• Give employees extra time off or, if you’re feeling really bold, move to a 4-day work-week like Microsoft. They tried it and saw a productivity hike of 40%.

4. Limit Virtual Meetings and Schedule Quiet Time

Despite what we might have thought a few months ago, virtual meetings can feel more exhausting than face-to-face meetings. Jeremy Bailenson of The Wall Street Journal attributes the fatigue to “nonverbal overload.”

It’s vital to stay connected, but show your people you respect their time by keeping virtual meetings to a minimum. Take it a step further and encourage teams to schedule no-meeting quiet time during the week. These blocks not only help them have uninterrupted time to work, but will also increase productivity and give  them something to look forward to.

Related Article: Appirio Says a Simple 'Thanks' Can Help You Keep Your Best Workers

Meaningful Impact

The employee’s sense that their work matters — to your company, to themselves and to the world at large.

5. Remember the 'Why'

Getting through a crisis together has a way of strengthening connections between people. Use this time to remind each other why you’re doing the work you’re doing, and what kind of company you want to be on the other side.

6. Give Together

Find meaning in a new way by deciding as a team how you can show up for your community in response to COVID-19 or social justice reform. Some ideas:

  • Give employees two hours per week to volunteer for a relief organization or to protest with their community.
  • Place a group order from a local black-owned restaurant impacted by COVID-19 and have it delivered to employees’ homes.
  • Pool money and/or rewards points for a common cause.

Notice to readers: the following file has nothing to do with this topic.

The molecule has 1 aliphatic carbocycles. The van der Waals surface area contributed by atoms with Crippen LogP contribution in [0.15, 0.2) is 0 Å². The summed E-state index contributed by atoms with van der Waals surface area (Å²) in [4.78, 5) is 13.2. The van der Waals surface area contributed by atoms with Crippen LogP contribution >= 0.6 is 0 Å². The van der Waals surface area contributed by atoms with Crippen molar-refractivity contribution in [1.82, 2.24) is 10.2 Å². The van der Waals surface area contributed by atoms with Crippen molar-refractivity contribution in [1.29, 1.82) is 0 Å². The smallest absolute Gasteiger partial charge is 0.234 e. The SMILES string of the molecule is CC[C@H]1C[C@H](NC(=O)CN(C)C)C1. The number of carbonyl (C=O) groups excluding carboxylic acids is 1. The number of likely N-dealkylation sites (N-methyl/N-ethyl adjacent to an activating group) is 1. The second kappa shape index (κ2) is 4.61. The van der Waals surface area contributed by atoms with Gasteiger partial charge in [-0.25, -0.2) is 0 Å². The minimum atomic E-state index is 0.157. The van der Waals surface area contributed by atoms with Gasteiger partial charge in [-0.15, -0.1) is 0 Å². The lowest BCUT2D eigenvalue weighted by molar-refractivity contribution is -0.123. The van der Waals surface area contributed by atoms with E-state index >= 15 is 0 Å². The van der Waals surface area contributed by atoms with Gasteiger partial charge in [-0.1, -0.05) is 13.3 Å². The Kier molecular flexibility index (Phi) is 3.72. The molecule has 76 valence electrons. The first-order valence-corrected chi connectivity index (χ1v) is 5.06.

Related Article: 4 Reasons to Start Setting Goals Today


Learning opportunities, continuous feedback and ongoing support for career development.

7. Increase Employee Autonomy

This might not be the time to add an extra webinar into someone’s week or start a new stretch project, but that doesn’t mean people don’t want to grow. Use this time to give away as much autonomy and flexibility as your business can possibly support. Unless absolutely necessary, don’t expect employees to stick to their old schedule while working from home. Show them you trust them to prioritize and get the work done.

8. Give Flex Time to Develop a New Skill

Oftentimes, managers encourage career development by sending an employee to a class or conference, recommending a book or giving targeted feedback. While your team is working from home, and most likely experiencing many new stressors, consider giving them the space and freedom to choose which new skill or quality to develop, and resources to make it happen.

A successful employee experience is the foundation of a healthy, profitable business. And while there’s not much we can control about the future, we can make a concerted effort to prioritize what our employees need from us as business leaders to stay positive during these difficult times.

About the Author

Paul Pellman is the CEO of Kazoo, an employee experience platform that brings together performance management, recognition & rewards, and engagement surveys in one easy-to-use solution. As a seasoned executive, Paul is committed to giving employees what they need to deeply engage in their work by fulfilling the company’s vision to create rewarding and purpose-filled workplaces where all employees can thrive.